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It’s a Tuesday night like any other Tuesday night. You’re making dinner in the kitchen (it’s spaghetti night) while your spouse runs around, trying to occupy the kids. The dog chases after everyone, excited from all the commotion. And in your rush to try to get a meal into everyone before homework or evening activities, you forget to turn off one of your gas burners. The oil in it continues to heat and pop…and it catches the open flame. You now have a kitchen fire on your hands.

According to the National Fire Protection Association (NFPA), 41% of home fires start in the kitchen, and the #1 cause of home structure fires and fire injuries is cooking equipment. To keep your family and home safe, it benefits you to be prepared to handle a kitchen fire.

 

Killing a Grease Fire

One of the most common and dangerous types of cooking-related fires is a stovetop grease fire. If you don’t extinguish it properly, it will spread and wreak more havoc.

Never try to put it out by throwing water on it.

When you toss water on a grease fire, the water evaporates rapidly which can evoke a burst of flames. That, in turn, sprays the hot grease and spreads the fire. And a kitchen fire can quickly become out of hand when this happens.

The best way to take out this type of fire is to smother it and deprive it of oxygen. If the fire is in a skillet, pot, or pan, cover it with a metal lid (a glass lid could shatter from the intense heat, and anything plastic will melt). If it’s a little more spread out, use a sheet pan. You can also use baking soda or salt, but if the fire is a little larger, it could take several cups to completely put it out. So you should always keep plenty on hand, regardless of whether or not you use that much for cooking or baking.

And always keep a fire extinguisher on hand. If the lid or baking soda doesn’t work, an extinguisher will. Or at least the right class of extinguisher will. You can pick up a Class B dry chemical extinguisher (designed specifically for oil and flammable liquids) at your hardware store.

 

Ovens and Microwaves vs. the Kitchen Fire

Your stovetop isn’t the only place a fire can break out. Ovens and microwaves are known for this, too. Burnt bits of food in the bottom of your oven can catch fire, foods high in grease can splatter and ignite, and most of us have seen the sparks a fork in the microwave can create.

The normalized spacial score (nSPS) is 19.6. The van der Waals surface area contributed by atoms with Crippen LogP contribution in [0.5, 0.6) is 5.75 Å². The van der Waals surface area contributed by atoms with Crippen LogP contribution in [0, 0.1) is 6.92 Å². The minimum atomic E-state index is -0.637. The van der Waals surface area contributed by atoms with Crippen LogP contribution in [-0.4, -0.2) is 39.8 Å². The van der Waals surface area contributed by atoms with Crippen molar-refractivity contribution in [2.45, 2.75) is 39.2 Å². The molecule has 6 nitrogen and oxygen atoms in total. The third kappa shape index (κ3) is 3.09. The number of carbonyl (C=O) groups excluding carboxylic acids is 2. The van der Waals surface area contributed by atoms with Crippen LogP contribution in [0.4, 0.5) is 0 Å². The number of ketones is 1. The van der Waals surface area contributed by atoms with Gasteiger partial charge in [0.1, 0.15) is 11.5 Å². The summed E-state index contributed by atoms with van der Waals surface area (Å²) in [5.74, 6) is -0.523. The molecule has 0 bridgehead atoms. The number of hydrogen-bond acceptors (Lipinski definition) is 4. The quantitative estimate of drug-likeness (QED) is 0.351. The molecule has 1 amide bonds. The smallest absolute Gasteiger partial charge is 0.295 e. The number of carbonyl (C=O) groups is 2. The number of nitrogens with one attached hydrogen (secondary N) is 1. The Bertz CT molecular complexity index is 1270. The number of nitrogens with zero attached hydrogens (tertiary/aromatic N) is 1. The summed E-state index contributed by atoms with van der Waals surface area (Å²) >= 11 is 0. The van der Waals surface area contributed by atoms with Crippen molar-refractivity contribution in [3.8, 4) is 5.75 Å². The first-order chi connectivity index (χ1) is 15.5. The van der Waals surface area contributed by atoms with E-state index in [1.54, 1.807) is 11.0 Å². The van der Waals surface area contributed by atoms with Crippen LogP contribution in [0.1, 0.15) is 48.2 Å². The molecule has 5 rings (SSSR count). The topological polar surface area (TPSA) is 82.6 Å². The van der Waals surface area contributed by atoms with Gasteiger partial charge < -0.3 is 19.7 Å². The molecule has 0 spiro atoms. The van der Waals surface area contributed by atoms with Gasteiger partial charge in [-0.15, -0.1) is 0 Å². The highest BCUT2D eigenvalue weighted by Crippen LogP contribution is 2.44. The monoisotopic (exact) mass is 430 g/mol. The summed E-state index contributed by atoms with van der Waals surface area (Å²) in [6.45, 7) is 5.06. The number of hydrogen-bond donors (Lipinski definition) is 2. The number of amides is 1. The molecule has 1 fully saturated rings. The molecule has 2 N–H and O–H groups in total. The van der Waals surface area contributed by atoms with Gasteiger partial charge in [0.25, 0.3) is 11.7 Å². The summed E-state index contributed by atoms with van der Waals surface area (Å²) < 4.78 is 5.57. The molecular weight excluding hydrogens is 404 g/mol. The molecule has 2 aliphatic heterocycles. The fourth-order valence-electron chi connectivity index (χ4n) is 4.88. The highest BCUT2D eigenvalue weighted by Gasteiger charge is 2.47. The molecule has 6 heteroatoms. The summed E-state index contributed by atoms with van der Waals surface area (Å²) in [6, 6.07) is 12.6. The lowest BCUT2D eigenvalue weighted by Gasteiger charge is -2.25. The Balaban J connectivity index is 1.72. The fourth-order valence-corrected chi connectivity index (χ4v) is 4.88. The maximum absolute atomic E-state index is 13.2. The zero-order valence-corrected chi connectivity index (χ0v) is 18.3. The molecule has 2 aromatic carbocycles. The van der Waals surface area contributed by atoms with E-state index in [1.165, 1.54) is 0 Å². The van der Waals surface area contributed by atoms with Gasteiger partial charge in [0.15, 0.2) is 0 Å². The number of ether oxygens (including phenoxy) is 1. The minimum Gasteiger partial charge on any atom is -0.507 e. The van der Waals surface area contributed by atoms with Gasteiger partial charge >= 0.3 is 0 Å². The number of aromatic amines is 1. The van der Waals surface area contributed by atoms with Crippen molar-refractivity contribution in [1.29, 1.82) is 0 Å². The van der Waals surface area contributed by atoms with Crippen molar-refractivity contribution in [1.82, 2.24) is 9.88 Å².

If you spot a fire in your oven or microwave, keep the door closed. Oxygen feeds the fire, so opening the door to the microwave or oven will just encourage it – and it will flare out of the opening, towards you.

The first thing you’ll want to do is turn off the oven or stop the microwave cycle. And if you’re dealing with the microwave, unplug it if you can do so safely. By leaving the door closed, the lack of oxygen should cause it to put itself out.

 

When Sparks Fly

We’d be remiss if we didn’t mention electrical fires. These types of fires can occur if you overload an outlet or if water is introduced and causes sparks.

The best way to avoid these? Just be careful when you work with both electrical cooking tools and liquids. And if you need to use multiple appliances, don’t plug everything into the same outlet – this is particularly important for any appliances which generate heat. Along with a potential fire hazard, overloading the kitchen’s circuit can also trip your breaker.

Of course, even if you don’t overload an outlet, an appliance with a frayed or damaged power cord can still cause trouble. If you see anything that’s coming apart or worn out, replace it.

Faulty wiring can also cause an unwanted kitchen fire. If you have an older home, request an inspection from a professional electrician. You may have out of date, aluminum wiring which is much more flammable than copper wiring. A licensed electrician can tell you if your home is safe and up to date.

 

A Few Other Safety Tips

  • Make sure you have working smoke detectors in range of the kitchen (but not directly in the kitchen – small amounts of smoke and steam that is generated during cooking can set them off). Test these every month and replace the batteries each year.
  • Stay in your home when you’re baking, roasting, boiling, or simmering; and stay in the kitchen when frying, broiling, or grilling. Never leave your house or apartment while cooking or baking.
  • If it can catch fire, keep it away from the stove (pot holders, towels, etc.). That includes your sleeves! Dangling fabric can catch an open flame just as easily as it can drag through sauce.
  • Clean any cooking surfaces regularly to prevent grease build-up.
  • Always check the kitchen to make sure the stove, oven, or any heat-producing appliances are turned off before going to bed or leaving the home.
  • When lighting a burner on a gas stove, always exercise caution.

 

Accidents happen, and that’s why you need to be ready. So keep your sleeves rolled up, have an extinguisher on hand, and give Stack a call for an electrical inspection to keep your home and family safe and sound.